The sweater of the man
was knit by the wife of his brother.
He sees ivory
needles in her white hands,
the camel cashmere trail of yarn
scaling her thigh, pooling
her lap, pulled knot by knot to climb
and wind in soft cables.
When dreams leave and sun comes,
the cables push her scent into his skin
and she holds him in ivory light.
She wakes with this vision, goes
to the window under the star
that will share luminescence
with him in the West.
In view from a desolate window
comes the red bud’s rotting leaves,
malnourished now. One of 12 seedlings
slim as strings I could’ve knotted
end to end and used as floss
for embroidery of a landscape surely
less dismal than this. A dozen years gone,
the tree sees me behind this glass
tarnished with rime, hoarfrost, frowns.
Arms branching a leaf or two on each
to spin like vaudeville plates on sticks.
At the base of the red bud—shattered leaves,
remains of what couldn’t hold. At the base
of the wall, under the sill, shards:
veined wings, dead things, debris.
Some days are diamond. Some days are
stone. John Denver and Placido D.
and the wren whose feathers ruff
up where he bobs with his back to the wind,
pretending not to care how slim the twig,
how little the green, how sparse the rotting leaves
or that I will miss him, in my bones
through all the stones of my days,
through all the diamonds of being.
They are called pescadores, these men who fish
from the point below, a five-gallon white bucket
at their feet, carefully folded nets slung
over forearms. They release them like discus throwers
and the weighted hems fly out from their pleats
into wide lariat loops the ocean accepts. Again
and again I watch with seagull patience, pen idle
in my hand, journal asleep in my lap, as the circles
cast sink out of sight. Then hand over hand
the rope is pulled in, weights gathered and touch,
glimmers of wet sun. The pescadores want more
than dull glimmers. They want shining fish
to spill silver across the dark rock, the dance
of scales on aged lava. And I, watching them,
understand. We want what evades:
the filled bucket, perfect words and filled bellies.
Moments we can recapture,
licking the run of success from our palms.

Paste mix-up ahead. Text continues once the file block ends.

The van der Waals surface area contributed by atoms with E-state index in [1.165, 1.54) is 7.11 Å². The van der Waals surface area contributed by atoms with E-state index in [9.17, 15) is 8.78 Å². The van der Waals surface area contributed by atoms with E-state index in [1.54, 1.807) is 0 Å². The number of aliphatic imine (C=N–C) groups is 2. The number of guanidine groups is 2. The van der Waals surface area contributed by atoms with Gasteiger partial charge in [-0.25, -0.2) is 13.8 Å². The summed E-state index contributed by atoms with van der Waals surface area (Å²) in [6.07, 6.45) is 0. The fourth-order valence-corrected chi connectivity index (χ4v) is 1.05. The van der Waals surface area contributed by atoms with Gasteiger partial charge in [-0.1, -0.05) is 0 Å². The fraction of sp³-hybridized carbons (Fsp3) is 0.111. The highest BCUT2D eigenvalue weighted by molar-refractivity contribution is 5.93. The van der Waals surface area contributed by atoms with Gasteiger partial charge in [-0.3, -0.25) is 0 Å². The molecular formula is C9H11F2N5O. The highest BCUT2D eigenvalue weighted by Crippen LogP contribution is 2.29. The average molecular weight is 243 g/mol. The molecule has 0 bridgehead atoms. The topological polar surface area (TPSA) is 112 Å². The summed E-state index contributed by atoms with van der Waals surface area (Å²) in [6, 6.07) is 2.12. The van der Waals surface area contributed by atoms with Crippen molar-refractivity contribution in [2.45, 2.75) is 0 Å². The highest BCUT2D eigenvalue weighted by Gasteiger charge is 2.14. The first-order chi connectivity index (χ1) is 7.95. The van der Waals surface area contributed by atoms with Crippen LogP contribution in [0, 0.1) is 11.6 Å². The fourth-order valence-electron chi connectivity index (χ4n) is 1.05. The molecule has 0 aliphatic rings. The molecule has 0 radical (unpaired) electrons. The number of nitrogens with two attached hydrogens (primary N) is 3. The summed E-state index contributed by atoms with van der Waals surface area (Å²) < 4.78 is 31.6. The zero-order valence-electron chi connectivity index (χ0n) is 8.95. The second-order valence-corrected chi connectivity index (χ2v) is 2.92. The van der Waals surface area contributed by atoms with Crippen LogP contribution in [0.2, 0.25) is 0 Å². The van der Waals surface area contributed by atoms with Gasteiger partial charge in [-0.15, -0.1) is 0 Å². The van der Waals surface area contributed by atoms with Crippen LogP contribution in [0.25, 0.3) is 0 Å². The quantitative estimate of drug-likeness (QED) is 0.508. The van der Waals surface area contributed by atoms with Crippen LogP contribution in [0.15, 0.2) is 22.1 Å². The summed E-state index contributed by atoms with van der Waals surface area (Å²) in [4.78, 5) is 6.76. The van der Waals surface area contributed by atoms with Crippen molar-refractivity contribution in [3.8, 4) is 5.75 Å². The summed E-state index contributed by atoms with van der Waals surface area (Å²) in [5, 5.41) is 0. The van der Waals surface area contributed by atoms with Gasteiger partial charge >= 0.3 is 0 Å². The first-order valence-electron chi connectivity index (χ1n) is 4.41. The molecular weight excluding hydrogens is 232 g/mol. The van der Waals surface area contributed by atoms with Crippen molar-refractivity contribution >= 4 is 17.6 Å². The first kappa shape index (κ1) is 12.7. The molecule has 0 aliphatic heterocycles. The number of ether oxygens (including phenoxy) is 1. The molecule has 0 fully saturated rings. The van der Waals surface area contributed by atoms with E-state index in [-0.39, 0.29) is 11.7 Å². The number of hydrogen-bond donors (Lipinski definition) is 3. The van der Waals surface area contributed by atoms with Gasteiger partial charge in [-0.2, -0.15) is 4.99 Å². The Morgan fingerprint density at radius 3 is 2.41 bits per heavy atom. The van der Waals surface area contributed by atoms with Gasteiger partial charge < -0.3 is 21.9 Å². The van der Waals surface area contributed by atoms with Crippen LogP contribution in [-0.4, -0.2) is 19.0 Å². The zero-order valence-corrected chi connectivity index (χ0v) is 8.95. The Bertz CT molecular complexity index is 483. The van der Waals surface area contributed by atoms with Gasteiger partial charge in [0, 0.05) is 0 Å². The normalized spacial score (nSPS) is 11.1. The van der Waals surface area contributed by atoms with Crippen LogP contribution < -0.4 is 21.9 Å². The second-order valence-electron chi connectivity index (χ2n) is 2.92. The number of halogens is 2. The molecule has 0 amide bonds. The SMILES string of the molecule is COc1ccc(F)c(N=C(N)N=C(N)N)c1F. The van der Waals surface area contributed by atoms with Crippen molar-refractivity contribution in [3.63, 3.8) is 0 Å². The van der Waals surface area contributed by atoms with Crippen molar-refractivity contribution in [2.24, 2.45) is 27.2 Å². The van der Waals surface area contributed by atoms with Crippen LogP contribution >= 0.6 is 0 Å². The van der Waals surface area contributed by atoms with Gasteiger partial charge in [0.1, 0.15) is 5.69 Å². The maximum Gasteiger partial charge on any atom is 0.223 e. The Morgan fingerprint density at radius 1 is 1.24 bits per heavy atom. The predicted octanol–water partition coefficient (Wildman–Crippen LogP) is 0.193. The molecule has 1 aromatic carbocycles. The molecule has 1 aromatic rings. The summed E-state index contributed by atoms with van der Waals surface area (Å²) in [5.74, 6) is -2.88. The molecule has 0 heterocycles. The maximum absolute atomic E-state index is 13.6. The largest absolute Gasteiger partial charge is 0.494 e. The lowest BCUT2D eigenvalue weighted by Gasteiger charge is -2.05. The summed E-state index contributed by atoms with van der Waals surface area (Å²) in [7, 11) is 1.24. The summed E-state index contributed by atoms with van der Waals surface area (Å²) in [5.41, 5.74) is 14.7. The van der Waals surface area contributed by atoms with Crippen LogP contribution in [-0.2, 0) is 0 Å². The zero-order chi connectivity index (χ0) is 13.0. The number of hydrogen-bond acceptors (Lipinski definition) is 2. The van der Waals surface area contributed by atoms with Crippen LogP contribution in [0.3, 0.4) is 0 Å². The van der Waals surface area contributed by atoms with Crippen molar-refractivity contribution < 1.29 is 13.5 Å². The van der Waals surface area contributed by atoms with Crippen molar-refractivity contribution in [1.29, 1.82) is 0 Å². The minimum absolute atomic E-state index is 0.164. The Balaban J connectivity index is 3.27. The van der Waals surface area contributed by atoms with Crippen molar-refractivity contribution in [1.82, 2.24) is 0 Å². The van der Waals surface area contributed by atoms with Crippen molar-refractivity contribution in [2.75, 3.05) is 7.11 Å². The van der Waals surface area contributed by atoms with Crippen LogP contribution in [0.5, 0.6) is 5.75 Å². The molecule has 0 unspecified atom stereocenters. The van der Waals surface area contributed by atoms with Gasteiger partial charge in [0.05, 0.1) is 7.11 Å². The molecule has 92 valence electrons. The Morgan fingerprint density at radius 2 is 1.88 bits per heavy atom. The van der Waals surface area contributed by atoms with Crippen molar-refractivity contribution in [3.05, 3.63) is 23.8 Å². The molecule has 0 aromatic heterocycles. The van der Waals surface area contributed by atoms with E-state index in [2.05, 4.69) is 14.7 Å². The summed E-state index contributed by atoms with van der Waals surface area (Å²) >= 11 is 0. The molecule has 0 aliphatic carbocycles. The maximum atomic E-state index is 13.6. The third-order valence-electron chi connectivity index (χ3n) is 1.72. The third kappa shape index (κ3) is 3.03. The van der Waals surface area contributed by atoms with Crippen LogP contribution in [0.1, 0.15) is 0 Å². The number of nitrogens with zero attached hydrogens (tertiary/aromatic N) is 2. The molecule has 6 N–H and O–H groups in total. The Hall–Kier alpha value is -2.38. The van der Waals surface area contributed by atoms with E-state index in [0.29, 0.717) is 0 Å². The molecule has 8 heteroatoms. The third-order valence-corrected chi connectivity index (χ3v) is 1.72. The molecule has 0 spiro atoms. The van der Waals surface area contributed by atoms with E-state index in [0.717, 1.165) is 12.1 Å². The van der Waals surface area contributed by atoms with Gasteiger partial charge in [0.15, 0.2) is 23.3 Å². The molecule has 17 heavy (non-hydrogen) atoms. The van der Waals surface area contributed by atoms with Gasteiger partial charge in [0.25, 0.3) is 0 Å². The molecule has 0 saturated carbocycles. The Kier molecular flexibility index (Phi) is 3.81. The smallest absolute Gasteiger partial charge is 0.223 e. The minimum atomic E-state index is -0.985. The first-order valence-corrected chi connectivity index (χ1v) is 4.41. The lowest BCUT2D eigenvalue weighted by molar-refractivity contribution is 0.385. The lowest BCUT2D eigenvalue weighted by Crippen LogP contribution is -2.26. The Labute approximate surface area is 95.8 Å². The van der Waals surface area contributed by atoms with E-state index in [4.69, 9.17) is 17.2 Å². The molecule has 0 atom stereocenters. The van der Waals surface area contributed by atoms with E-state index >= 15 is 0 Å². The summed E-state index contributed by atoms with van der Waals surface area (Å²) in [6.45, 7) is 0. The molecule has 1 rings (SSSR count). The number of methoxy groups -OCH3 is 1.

This shore is the side of the bowl
I scrape with a finger to taste each day’s batter.
Now Styrofoam coasts the swells, broken
from some pontoon, rectangular,
one chunk of a manmade iceberg
with no base. October’s sun
makes a sugared glaze
of the receding waves as I find footing
among smoothed stones, stir them
with my great toe until they topple, find
balance again. Families
gather in this bowl. Granite and jasper, quartz
and anonymous ancestors, settle
without prejudice, each color
a complement to the next and the next,
and to the holey lava
whistled by wind. Here is the shoe
of a baby, leather salt-cracked,
laces gone, sole still attached.
The small foot must be calloused now,
having grown tough and brown
with life after tripping barefoot
toward a beckoning hand,
perhaps with a chocolate chip cookie,
toward mom, dad, brother or sister known
and away from the mother of all, this
churned bowl of grief and goodness baked
by an afternoon’s grace.
Al’s Long Arms
A shirt off the rack was too short.
Western snaps on the cuffs failed to meet
above his wrists and, for a while, he rolled
them back a few folds, exposing
thick forearms with their shrapnel-strike scars
where shell fragments skated his skin.
Wheat-colored and gold, this shirt
of pearl-inlaid snaps on flap pockets
occupied a hanger with its weight
(not much, as he’d ripped out the sleeves
that first summer), for three months after
Al’s death. Frayed edges around the armholes,
metallic gold threads too stubborn to let go,
tickled my shoulder whenever I entered
I’m far from there in place and years. Yet,
around five a.m. when October’s sky is pricked
with starlight, the moon a cold shade of butter
and settling into the northwest horizon,
his shirt appears, trails frayed remains
across my bare back, tricks me from sleep.
Sheets wafted by a night’s stirring,
the shirt’s not materially here.
Such long arms, mumbled when waking
and remembered when walking,
shoes sucked inside receding tide’s
mud and marsh. Another widow might
understand, not all holes heal.
[After Jorge Evans ‘Overtime’ as read in Ted Kooser’s American Life in Poetry]
Sometimes I can hear Oklahoma in the marine layer.
Wrapped in a drift of horizon too thick to approach.
Sometimes a vapor of saddle harness couples
with tractor grease and corn shucks torn,
brown eggs in old straw and slanted blue cellar doors.
And I turn toward what I can’t see and see it. See it
in the fleece of asphalt ocean, white-capped fields.
And a clapping of floured hands calling chickens
calling chickens, clapclapclap. Handfuls of calling.
An old woman’s aproned dreams. Sometimes.